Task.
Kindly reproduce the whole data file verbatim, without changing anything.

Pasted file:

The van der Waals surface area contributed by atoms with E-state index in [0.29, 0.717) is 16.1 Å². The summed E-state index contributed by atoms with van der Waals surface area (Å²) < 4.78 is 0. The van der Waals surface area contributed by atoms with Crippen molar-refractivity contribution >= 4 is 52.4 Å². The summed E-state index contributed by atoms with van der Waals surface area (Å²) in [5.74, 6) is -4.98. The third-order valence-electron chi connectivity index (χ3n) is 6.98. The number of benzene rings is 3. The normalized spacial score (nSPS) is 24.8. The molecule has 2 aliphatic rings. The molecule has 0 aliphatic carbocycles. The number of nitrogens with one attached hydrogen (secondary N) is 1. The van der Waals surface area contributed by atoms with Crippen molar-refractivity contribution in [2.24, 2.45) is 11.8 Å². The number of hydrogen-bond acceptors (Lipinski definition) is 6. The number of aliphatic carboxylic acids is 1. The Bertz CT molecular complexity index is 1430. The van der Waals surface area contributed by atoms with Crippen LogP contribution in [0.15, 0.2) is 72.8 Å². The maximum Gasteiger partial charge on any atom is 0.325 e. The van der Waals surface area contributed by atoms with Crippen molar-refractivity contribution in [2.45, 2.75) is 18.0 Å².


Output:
The van der Waals surface area contributed by atoms with E-state index in [0.29, 0.717) is 16.1 Å². The summed E-state index contributed by atoms with van der Waals surface area (Å²) < 4.78 is 0. The van der Waals surface area contributed by atoms with Crippen molar-refractivity contribution >= 4 is 52.4 Å². The summed E-state index contributed by atoms with van der Waals surface area (Å²) in [5.74, 6) is -4.98. The third-order valence-electron chi connectivity index (χ3n) is 6.98. The number of benzene rings is 3. The normalized spacial score (nSPS) is 24.8. The molecule has 2 aliphatic rings. The molecule has 0 aliphatic carbocycles. The number of nitrogens with one attached hydrogen (secondary N) is 1. The van der Waals surface area contributed by atoms with Crippen molar-refractivity contribution in [2.24, 2.45) is 11.8 Å². The number of hydrogen-bond acceptors (Lipinski definition) is 6. The number of aliphatic carboxylic acids is 1. The Bertz CT molecular complexity index is 1430. The van der Waals surface area contributed by atoms with Crippen LogP contribution in [0.15, 0.2) is 72.8 Å². The maximum Gasteiger partial charge on any atom is 0.325 e. The van der Waals surface area contributed by atoms with Crippen molar-refractivity contribution in [2.45, 2.75) is 18.0 Å².